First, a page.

Address: Vigeland Park
Vigeland Sculpture Park is a part of Frogner Park, located in Oslo, Norway, 3 km northwest of the city centre. The park covers 80 acres (320,000 m2) and features 212 bronze and granite sculptures created by Gustav Vigeland. Vigeland personally sculpted every figure out of clay and individual craftsmen were contracted to fabricate the pieces into what they are today. These works of art reside along an 850 meter-long axis divided into six sections: The Main Gate, The Bridge, The Children¢s Playground, The Fountain, The Monolith Plateau and the Wheel of Life.
The Main Gate
Forged of granite and wrought iron, the Main Gate serves as an entrance to the park itself. It consists of five large gates, two small pedestrian gates and two copper-roofed gate houses, both adorned with weather-vanes. The Main Gate was erected in 1926 and was financed by a Norwegian bank.
58 of the park's sculptures reside along the Bridge, a 100 meter (328 ft) long, 15 meter (49 ft) wide connection between the Main Gate and the Fountain. All are clad in bronze and contribute to the “Human Condition” theme of the park. Here visitors will find one of the parks more popular statues, Sinnataggen or, “the Little bad Angry Boy”. In 1940 the Bridge was the first part of the park to be opened to the public. Visitors could enjoy the sculptures while most of the park was still under construction.
The Children's Playground
At the end of the bridge lies the Children¢s Playground, a collaboration of eight bronze statues, all in the likenesses of children at play. In the centre, mounted on a granite column, is the representation of a fetus. In this area there is also a pond where ducks and geese swim.
Originally designed to stand in front of Parliament (Eidsvolls Plass), the Fountain was fabricated from bronze and adorned with 60 individual bronze reliefs. Portraying children and skeletons in the arms of giant trees, the Fountain suggests that from death comes new life. On the ground surrounding the Fountain lies an 1800 square meter mosaic laid in black and white granite. It took Vigeland a great deal of time to establish the monument: from 1906 to 1947.
The Monolith Plateau
The Monolith Plateau is a platform made of stairs that houses the Monolith totem itself. 36 figure groups reside on the elevation bringing with them the “circle of life” message. Access to the Plateau is made via eight figural gates forged in wrought iron. The gates were designed between 1933 and 1937 and erected shortly after Vigeland died in 1943.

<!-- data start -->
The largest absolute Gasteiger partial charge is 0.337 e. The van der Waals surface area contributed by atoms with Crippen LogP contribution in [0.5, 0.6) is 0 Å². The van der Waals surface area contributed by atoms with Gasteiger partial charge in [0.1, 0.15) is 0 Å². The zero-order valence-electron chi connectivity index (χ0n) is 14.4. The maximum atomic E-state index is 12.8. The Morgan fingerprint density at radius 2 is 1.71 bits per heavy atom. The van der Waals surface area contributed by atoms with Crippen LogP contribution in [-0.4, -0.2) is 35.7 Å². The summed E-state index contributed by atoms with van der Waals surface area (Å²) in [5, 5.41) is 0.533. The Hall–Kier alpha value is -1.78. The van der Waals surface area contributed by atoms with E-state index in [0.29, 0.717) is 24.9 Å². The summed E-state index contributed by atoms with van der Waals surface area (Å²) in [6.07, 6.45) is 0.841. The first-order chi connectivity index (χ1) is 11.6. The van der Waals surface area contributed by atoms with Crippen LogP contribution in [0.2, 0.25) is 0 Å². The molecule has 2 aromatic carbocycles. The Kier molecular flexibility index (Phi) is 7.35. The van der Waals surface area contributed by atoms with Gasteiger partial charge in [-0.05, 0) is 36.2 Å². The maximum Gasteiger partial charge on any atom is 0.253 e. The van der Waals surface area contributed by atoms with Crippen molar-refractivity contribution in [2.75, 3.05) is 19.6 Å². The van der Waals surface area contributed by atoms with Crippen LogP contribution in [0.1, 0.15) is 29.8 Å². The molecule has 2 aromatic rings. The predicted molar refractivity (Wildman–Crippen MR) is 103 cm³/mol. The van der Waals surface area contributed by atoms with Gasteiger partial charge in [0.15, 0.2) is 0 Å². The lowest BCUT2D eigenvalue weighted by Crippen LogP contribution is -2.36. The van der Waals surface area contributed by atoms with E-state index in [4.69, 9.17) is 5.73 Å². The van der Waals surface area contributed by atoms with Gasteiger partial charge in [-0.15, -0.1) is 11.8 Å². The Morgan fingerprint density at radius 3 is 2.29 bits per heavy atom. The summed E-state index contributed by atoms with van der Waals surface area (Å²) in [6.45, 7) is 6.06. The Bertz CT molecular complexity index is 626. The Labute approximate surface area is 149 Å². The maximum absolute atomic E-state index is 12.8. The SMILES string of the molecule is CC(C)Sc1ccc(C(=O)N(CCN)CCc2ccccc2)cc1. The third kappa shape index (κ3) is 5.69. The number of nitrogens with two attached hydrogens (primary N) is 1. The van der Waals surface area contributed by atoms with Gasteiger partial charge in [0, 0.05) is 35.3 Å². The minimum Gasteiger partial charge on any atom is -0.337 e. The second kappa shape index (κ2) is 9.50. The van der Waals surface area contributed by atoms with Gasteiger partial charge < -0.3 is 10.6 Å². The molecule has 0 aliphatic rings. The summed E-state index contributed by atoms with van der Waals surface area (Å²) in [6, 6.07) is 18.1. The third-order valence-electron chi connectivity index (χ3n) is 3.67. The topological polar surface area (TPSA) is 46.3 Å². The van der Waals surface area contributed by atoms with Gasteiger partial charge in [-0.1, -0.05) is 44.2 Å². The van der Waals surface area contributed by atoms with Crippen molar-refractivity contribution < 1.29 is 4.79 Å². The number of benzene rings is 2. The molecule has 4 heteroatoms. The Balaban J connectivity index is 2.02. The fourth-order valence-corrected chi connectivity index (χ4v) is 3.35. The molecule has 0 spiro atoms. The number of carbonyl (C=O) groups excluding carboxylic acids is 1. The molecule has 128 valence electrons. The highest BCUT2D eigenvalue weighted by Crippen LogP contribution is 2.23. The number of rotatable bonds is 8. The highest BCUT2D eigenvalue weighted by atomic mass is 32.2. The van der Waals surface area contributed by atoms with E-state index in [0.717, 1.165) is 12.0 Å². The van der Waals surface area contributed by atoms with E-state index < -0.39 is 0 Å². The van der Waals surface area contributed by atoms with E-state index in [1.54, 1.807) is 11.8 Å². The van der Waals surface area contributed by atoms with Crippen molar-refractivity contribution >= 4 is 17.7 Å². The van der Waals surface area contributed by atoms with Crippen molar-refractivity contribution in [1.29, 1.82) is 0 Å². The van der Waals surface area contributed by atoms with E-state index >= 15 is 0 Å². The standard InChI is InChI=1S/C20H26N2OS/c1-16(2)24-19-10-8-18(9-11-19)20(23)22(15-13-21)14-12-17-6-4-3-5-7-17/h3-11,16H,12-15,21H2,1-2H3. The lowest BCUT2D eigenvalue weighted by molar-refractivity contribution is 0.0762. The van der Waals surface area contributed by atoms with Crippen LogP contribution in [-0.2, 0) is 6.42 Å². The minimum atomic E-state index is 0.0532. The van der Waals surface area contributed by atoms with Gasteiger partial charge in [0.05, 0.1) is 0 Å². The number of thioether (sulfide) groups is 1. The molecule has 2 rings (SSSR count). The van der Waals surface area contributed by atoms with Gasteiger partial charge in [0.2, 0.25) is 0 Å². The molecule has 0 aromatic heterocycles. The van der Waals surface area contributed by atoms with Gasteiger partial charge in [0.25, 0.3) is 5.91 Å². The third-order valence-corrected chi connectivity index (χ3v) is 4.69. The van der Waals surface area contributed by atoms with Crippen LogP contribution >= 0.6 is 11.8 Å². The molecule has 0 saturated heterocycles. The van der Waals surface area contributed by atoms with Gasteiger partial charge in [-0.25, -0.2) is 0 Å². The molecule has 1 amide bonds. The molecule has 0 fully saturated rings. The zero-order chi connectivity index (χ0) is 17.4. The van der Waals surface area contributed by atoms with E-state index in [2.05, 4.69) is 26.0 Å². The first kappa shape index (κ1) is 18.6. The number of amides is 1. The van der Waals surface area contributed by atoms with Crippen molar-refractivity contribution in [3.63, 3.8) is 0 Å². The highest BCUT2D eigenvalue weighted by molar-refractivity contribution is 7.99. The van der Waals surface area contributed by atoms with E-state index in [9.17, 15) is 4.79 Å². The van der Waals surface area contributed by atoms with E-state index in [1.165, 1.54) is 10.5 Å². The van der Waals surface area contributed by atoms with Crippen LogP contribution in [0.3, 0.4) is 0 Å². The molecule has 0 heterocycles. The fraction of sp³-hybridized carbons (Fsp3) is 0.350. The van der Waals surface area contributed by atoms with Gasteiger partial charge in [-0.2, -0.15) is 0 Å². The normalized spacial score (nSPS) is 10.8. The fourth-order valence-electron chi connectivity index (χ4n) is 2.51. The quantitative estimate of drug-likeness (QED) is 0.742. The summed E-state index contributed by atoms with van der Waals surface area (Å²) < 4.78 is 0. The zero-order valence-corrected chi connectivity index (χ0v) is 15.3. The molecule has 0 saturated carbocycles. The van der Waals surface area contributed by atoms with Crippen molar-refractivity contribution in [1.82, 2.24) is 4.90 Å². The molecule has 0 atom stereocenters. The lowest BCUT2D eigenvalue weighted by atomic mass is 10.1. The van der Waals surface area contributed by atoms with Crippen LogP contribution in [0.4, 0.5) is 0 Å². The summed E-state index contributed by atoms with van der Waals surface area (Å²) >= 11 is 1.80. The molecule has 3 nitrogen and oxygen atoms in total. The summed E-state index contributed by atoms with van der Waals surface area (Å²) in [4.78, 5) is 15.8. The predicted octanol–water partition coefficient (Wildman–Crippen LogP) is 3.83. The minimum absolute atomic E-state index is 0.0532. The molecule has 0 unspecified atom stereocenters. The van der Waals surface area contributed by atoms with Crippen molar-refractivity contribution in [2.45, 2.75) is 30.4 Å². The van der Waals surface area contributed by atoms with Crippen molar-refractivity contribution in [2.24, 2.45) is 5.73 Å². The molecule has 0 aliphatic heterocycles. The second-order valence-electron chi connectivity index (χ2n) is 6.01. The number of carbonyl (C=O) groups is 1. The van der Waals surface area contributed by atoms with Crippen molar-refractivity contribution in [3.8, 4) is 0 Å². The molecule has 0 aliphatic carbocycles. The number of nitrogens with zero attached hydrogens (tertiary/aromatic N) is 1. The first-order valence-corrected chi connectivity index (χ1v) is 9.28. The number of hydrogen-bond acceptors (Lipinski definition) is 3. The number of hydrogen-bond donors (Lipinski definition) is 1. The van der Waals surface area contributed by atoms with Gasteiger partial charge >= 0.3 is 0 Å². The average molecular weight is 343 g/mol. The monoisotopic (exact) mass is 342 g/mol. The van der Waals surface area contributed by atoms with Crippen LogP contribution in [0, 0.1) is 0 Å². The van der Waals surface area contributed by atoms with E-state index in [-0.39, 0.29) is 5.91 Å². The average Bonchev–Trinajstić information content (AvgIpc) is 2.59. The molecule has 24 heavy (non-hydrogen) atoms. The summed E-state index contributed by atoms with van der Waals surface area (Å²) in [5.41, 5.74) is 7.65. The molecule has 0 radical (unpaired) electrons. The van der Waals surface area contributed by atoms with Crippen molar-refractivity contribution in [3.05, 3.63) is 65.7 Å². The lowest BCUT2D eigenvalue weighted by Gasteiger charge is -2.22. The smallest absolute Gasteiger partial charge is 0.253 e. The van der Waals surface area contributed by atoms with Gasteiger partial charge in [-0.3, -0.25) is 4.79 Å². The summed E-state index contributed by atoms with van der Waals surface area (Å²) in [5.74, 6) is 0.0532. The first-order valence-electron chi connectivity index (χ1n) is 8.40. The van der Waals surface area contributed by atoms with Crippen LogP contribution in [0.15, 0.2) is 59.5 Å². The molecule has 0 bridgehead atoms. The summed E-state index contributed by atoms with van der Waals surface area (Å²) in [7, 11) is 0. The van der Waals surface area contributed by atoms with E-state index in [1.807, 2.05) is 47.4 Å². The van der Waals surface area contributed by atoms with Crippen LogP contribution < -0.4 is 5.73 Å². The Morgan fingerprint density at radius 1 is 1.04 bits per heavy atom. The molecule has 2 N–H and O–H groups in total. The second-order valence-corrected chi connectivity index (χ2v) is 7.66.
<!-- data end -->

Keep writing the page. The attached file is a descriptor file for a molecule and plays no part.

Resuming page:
At the highest point in the park lies the park's most popular attraction, The Monolith (Monolitten). The name derives from the Latin word monolithus from the Greek word ìïíüëéϑïò (monolithos), derived from ìüíïò ("one" or "single") and ëßϑïò ("stone") implying the totem to be fabricated from one (mono) solid piece of stone (lith). Construction of the massive monument began in 1924 when Gustav Vigeland himself modeled it out of clay in his studio in Frogner. The design process took him ten months, and it is speculated that Vigeland had the help of a few sketches drafted in 1919. The model was then cast in plaster. In the autumn of 1927 a block of granite weighing several hundred tons was delivered to the park from a stone quarry in Halden. It was erected a year later and a wooden shed was built around it to keep out the elements. Vigeland¢s plaster design was set up next to it to give reference to its sculptors. Transferring of the figures began in 1929 and took 3 stone carvers 14 years to accomplish. On the Christmas of 1944 the public was allowed to admire The Monolith and 180,000 people crowded the wooden shed to get a close look at the creation. The shed was demolished shortly thereafter. The Monolith towers 14.12 meters (46.32 ft) high and is comprised of 121 human figures rising toward heaven. This is meant to represent man¢s desire to become closer with the spiritual and divine. It portrays a feeling of togetherness as the human figures embrace one another as they are carried toward salvation.
The Wheel of Life
At the end of the 850-meter-long axis lies a sundial, forged in 1930, and finally the Wheel of Life, crafted in 1933-34. The wheel is more or less a wreath depicting four people and a baby floating in harmony. It is a symbol of eternity, and implies the overall theme of the park: man¢s journey from the cradle to the grave.